Cattle grazing, once a regular feature of two former ranches in San Mateo County's Skyline Ridge Open Space Preserve, will soon return to the area, this time with an eye toward conservation and fire prevention.
The Midpeninsula Regional Open Space District announced Thursday it will accept proposals for grazing tenants at the former Big Dipper and Silva ranches, spanning 995 acres of preserve lands, about a quarter of which is hillside grassland where cattle grazing began in the 1920s.
The district's new cattle grazing plan, however, is designed with ecological sustainability, as well as continued public access and a boost to the local agricultural economy, in mind.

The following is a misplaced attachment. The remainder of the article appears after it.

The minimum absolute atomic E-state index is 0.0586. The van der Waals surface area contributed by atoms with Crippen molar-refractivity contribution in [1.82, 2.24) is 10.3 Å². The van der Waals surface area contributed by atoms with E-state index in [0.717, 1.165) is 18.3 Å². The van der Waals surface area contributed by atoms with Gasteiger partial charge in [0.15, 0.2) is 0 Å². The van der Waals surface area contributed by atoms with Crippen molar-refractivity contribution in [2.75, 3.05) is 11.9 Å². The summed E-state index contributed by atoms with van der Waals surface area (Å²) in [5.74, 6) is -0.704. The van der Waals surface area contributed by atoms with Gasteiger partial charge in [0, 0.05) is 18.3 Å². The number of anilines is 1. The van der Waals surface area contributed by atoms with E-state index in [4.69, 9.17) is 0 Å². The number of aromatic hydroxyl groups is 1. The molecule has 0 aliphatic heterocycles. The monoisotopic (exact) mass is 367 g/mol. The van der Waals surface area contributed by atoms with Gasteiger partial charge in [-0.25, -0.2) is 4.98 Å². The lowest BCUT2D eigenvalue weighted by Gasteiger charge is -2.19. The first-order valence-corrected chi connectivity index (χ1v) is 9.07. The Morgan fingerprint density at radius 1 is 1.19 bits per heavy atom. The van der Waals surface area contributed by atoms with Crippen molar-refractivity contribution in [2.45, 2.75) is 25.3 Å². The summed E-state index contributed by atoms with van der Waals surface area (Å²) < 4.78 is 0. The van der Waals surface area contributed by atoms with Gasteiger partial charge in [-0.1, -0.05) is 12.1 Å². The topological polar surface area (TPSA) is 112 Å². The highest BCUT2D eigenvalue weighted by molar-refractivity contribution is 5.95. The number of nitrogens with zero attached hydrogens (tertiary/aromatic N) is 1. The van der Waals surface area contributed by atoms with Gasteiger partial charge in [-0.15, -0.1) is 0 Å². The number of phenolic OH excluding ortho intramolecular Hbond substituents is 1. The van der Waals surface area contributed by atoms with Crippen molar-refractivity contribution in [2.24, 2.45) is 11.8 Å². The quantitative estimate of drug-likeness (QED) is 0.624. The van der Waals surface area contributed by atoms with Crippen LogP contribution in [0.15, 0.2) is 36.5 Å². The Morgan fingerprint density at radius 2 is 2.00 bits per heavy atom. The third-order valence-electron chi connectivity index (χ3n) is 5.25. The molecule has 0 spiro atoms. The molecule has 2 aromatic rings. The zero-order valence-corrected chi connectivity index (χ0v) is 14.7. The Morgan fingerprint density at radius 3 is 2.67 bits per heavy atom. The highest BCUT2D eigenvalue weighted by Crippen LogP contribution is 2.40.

“With proper management, grazing has proven to be one of the few effective tools available to public agencies for managing expansive tracts of grassland,” district resource planner Kirk Lenington said.
According to Lenington, cattle usually prefer dining on non-native grasses, a boon for native vegetation while also cutting down on potential fuel for wildland fires.
“The cattle will be carefully monitored and rotated between pastures to reduce the potential for inappropriate or erosive grazing, or impeding the growth of native wildflowers and grasses,” Lenington added.
Proposals from potential grazing tenants must be submitted by Nov. 19, and preference will be given to local ranchers, according to the district.
The 2,143-acre Skyline Ridge preserve, located along a scenic stretch of rolling hills and meadows in southern San Mateo County bordered by Skyline Boulevard, encompasses a 3-mile section of the Bay Area Ridge Trail and offers hiking trails along Alpine Pond and Horseshoe Lake.
— Bay City News